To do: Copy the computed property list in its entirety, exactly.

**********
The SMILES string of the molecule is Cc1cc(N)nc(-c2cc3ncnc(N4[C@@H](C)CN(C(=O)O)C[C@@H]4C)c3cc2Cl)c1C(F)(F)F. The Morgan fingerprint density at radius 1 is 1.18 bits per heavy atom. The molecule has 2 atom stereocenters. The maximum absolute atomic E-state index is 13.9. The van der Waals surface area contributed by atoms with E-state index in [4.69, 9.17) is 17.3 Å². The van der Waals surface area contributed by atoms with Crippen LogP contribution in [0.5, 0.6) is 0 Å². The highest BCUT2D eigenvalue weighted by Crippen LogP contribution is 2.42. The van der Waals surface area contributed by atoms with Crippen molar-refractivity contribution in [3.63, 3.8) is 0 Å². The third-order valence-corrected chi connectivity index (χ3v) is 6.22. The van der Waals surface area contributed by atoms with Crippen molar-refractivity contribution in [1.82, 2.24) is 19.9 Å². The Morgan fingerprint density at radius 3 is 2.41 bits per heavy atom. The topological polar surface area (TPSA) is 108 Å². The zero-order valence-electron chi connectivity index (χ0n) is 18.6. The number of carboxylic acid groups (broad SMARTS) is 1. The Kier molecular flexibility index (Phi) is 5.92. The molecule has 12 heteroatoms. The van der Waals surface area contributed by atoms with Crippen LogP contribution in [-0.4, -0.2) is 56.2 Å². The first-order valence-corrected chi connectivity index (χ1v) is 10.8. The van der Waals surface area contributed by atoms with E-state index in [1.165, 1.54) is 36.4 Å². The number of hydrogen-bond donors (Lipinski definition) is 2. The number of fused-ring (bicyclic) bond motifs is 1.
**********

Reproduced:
The SMILES string of the molecule is Cc1cc(N)nc(-c2cc3ncnc(N4[C@@H](C)CN(C(=O)O)C[C@@H]4C)c3cc2Cl)c1C(F)(F)F. The Morgan fingerprint density at radius 1 is 1.18 bits per heavy atom. The molecule has 2 atom stereocenters. The maximum absolute atomic E-state index is 13.9. The van der Waals surface area contributed by atoms with E-state index in [4.69, 9.17) is 17.3 Å². The van der Waals surface area contributed by atoms with Crippen LogP contribution in [0.5, 0.6) is 0 Å². The highest BCUT2D eigenvalue weighted by Crippen LogP contribution is 2.42. The van der Waals surface area contributed by atoms with Crippen molar-refractivity contribution in [3.63, 3.8) is 0 Å². The third-order valence-corrected chi connectivity index (χ3v) is 6.22. The van der Waals surface area contributed by atoms with Crippen molar-refractivity contribution in [1.82, 2.24) is 19.9 Å². The Morgan fingerprint density at radius 3 is 2.41 bits per heavy atom. The topological polar surface area (TPSA) is 108 Å². The zero-order valence-electron chi connectivity index (χ0n) is 18.6. The number of carboxylic acid groups (broad SMARTS) is 1. The Kier molecular flexibility index (Phi) is 5.92. The molecule has 12 heteroatoms. The van der Waals surface area contributed by atoms with Crippen LogP contribution in [-0.4, -0.2) is 56.2 Å². The first-order valence-corrected chi connectivity index (χ1v) is 10.8. The van der Waals surface area contributed by atoms with E-state index in [1.165, 1.54) is 36.4 Å². The number of hydrogen-bond donors (Lipinski definition) is 2. The number of fused-ring (bicyclic) bond motifs is 1.